Figuring out how to create lo-fi hip hop beats is tough. But once you've unlocked a few core techniques, you'll be able to experiment on your own and create your own dusty, lo-fi hip hop. The examples I'm using today are in Propellerhead's Reason 9.5, but this should work for any DAW.
Note: this article may include affiliate links, which means that I receive a commission if you purchase through them. Nonetheless, this did not influence the products I recommend here.
But not just I'm talking about sounds like you'd hear on Deltron 3030's eponymous magnum opus or DJ Shadow's Endtroducing. No, this also works great for electronic music - how do you think Tycho's Dive sounds so incredibly lush but washed out?
The basics of creating a lo-fi hip hop sample are simple: you take one sound, speed it up or slow it down, pitch shift it, and add some distortion. But the skill of learning how to create lo-fi beats comes in the order that you do these things, how you do them, and what your source material is.
Here is a video/audio example of how to create lo-fi hip hop samples in Reason. I show you pretty quickly how massively you can create a radically different sound.
So you saw how I took a high pitched short sound and twisted it into a dusty, lo-fi out of focus drifting loop. Pretty neat.
Now let's walk through the steps. I got the sample from the George Duke Soul Treasures library included in Komplete. I triggered some slices of that to create a new groove, then bounced it to audio.
I then time stretched that audio out so that the individual hits would have longer decays. This part was a little bit of trial and error, because I wanted a bit of the corruption/distortion from time stretching, but not too much. It's also worth noting that I cut up each individual hit to stretch out, so that the initial attack and timing of each hit wouldn't really be affected.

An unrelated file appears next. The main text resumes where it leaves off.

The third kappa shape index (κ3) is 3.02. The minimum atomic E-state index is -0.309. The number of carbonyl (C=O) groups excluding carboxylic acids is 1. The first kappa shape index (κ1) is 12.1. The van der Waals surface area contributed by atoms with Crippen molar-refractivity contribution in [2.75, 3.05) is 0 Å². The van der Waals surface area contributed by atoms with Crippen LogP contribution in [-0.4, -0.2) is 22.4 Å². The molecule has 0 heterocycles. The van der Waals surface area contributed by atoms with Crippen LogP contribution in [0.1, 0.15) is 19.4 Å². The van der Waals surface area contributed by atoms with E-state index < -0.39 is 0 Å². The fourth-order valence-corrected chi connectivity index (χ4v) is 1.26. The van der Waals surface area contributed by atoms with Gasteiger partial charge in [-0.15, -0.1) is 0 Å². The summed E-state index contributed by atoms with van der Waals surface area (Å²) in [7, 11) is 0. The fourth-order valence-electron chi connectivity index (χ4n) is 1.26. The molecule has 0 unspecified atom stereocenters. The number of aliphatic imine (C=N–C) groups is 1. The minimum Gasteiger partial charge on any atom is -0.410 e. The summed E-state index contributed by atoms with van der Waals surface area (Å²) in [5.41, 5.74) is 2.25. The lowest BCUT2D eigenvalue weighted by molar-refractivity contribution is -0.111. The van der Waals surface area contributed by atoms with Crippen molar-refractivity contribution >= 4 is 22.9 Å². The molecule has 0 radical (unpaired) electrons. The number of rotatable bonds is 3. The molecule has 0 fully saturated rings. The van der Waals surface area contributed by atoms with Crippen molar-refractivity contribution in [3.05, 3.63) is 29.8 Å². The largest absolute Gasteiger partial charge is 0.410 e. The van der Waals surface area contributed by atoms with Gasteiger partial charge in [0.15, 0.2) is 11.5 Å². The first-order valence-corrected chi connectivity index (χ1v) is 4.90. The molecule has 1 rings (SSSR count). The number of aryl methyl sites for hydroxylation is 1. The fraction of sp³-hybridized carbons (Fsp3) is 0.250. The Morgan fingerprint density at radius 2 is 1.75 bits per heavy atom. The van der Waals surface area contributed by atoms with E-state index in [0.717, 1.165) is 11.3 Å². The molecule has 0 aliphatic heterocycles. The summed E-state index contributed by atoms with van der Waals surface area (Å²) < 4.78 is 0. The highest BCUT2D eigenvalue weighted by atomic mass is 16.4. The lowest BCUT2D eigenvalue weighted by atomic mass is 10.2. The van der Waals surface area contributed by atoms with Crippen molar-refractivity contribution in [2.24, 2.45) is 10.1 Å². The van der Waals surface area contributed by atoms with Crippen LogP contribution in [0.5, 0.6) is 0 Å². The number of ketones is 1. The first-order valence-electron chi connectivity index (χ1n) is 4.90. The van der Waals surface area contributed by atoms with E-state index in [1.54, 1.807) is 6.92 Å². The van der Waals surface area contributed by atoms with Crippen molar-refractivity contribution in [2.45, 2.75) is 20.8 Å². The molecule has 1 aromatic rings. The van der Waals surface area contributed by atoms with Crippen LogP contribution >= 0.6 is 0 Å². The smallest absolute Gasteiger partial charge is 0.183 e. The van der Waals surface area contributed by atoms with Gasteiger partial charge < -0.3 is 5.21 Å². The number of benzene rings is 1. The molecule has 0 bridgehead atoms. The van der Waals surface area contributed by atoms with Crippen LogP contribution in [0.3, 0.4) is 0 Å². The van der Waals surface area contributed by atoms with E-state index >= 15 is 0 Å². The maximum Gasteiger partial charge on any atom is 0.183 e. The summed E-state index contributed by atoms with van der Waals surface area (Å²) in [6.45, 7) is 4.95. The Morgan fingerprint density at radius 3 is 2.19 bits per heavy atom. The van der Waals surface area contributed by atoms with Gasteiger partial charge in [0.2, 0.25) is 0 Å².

Then I bounced that to a Rex loop and created a Rex player. I added the incredible Wave's Kramer Master Tape plugin (affiliate link that will get you 10% off) as an insert on that channel, and dialed in a lo-fi tape setting with a lot of warmth, noise, and some wobble.
Then I used the Octo Rex's pitch shift feature to shift the sample down an octave. This created a really brooding sound starkly different from the original in spirit.
Finally, I used the Octo-Rex's built in LFO to lightly modify its own pitch Oscillator. Basically, this means the the LFO wave is slightly, slowly manipulating the pitch of the sample, giving it that drifting, lo-fi hip hop feel
There's a ton more ways you can play with these techniques. Bit crushers can play a huge role. Pitching things up and down and up again can create interesting artifacts. Adding a reverb or delay before creating the loop can give you all sorts of little noises to play with. And of, course, a good vinyl emulation plugin can create a distinctly lo-fi sound.
Once you've got your dusty samples, it's time to start chopping them.
Update (2/2/18): These days I'm pretty much exclusively using Serrato Sample to chop samples. It is like the future of sampling. It makes chopping so fast and easy!
Now that you know how to create lo-fi hip hop sounds, here's some free samples that you can get started manipulating today!